The Optimist's Daughter

by Eudora Welty | Literature & Fiction | This book has not been rated.
ISBN: 067972883x Global Overview for this book
Registered by Rico-Verde of Leesburg, Florida USA on 6/2/2005
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1 journaler for this copy...
Journal Entry 1 by Rico-Verde from Leesburg, Florida USA on Thursday, June 02, 2005
1973 Fawcett Crest paperback.

This is a book about love, memory & grief, and the strength to go on living in an antagonistic world.When her father dies, Laurel, a war widow from Chicago, returns to her hometown in rural Mississippi. She clashes with her stepmother Fay, a delightfully noxious character. Over the course of the book, Laurel is transformed by her experience first of her father’s death, then of his funeral, and finally of the memories she unearths in her dead mother’s letters. Fay, only slightly older than Laurel, is a brutish character who, in her own words, “belongs to the future.” Her every unconscious gesture is an assault on Laurel’s reflective sensibilities. In the end, Laurel is redeemed by her memories, and finds herself able to live & let live, in regard to Fay. There is something mysterious in the way the character Laurel unfolds. She comes across as a bit of a cipher in the early going. By the closing chapters, though, I felt a strong emotional sympathy for her. There is symbolism throughout the book, some of it subtle and deft, some a little heavy handed. In the book’s second chapter there is an example of symbolism well done. Laurel looks out the window of her dying father’s hospital room.

This was a nowhere. Even what could be seen from the high window might have been the rooftops of any city, colorless and tarpatched, with here and there small mirrors of rainwater. At first, she did not realize she could see the bridge—it stood out there dull in the distance, its function hardly evident, as if it were only another building. The river was not visible. She lowered the blind against the wide white sky that reflected it. It seemed to her that the grayed-down, anonymous room might be some reflection itself of Judge McKelva’s “disturbance,” his dislocated vision that had brought him here.

The city is New Orleans; the river, the Missisippi. Judge McKelva came here for an eye operation. His sight has been failing for some time. This, of course, is symbolic in itself. In marrying Fay, with whom he has nothing in common, and thereby betraying the deep love he shared with Laurel’s mother, the judge willfully obscured his own vision. He failed to see the indignity in his action. At this early stage in the novel, however, only a superhuman reader could interpret his malady in these terms. There’s simply not yet enough information to do so. And so it is with the bridge and the river. There’s a vague sense that they hold some significance. In the circumstances, one would associate the bridge with death. But death is a commonplace, at home anywhere or in any “nowhere.” There’s a sense that the bridge and the river make the city somehow unique; that they hold some kind of meaning for the city. Furthermore, the idea of the bridge’s function doesn’t sit well with the morbid interpretation. What is the “function?” We find out 150 pages later as Laurel recalls the train ride she and her husband-to-be, Phil, took on their way from Chicago to be married in Mississippi. On the bridge over the confluence of the Ohio & the Mississippi, Laurel has an epiphany.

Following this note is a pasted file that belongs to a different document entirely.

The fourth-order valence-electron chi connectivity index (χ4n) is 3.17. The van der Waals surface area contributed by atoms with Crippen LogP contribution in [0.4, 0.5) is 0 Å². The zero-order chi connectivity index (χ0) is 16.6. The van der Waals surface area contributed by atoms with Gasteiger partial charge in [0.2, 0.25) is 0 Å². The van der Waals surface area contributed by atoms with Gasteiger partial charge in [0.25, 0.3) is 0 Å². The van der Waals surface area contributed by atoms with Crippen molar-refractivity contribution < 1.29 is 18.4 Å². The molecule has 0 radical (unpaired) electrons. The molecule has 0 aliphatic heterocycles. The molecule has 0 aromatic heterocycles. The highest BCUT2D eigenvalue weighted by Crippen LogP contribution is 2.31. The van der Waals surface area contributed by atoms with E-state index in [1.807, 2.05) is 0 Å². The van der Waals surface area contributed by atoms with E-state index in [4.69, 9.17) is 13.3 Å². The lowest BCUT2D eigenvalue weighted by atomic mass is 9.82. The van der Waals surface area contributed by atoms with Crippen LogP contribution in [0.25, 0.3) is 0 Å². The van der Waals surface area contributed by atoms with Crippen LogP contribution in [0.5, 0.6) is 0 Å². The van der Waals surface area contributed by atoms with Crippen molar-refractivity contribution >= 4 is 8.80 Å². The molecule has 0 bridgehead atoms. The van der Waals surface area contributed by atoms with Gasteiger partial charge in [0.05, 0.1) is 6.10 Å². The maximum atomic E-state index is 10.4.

And they themselves were a part of the confluence. Their own joint act of faith had brought them here at the very moment and matched its occurrence, and proceeded as it proceeded. Direction itself was made beautiful, momentous. They were riding as one with it, right up front. It’s our turn! She’d thought exultantly. And we’re going to live forever.
Left bodiless and graveless of a death made of water and fire in a year long gone, Phil could still tell her of life. For her life, any life, she had to believe, was nothing but the continuity of its love.
She believed it just as she believed that the confluence of waters was still happening at Cairo.

The confluence of waters, the matrimonial confluence of lives; for Laurel, these are sacred things. To lose sight of them, to deny the continuity of love, as her father did in marrying Fay, is a tragic cheapening of life. That way lies “nowhere.”

* * * * * * * * *


1. -Psyche- Red Wing, MN
2. Karenlea Glendale, California (prefers to ship USA)
3. could be you
4. etc.

Journal Entry 2 by Rico-Verde from Leesburg, Florida USA on Thursday, November 17, 2005
The Optimist's Daughter is winging her way to the land of a thousand lakes. Enjoy!

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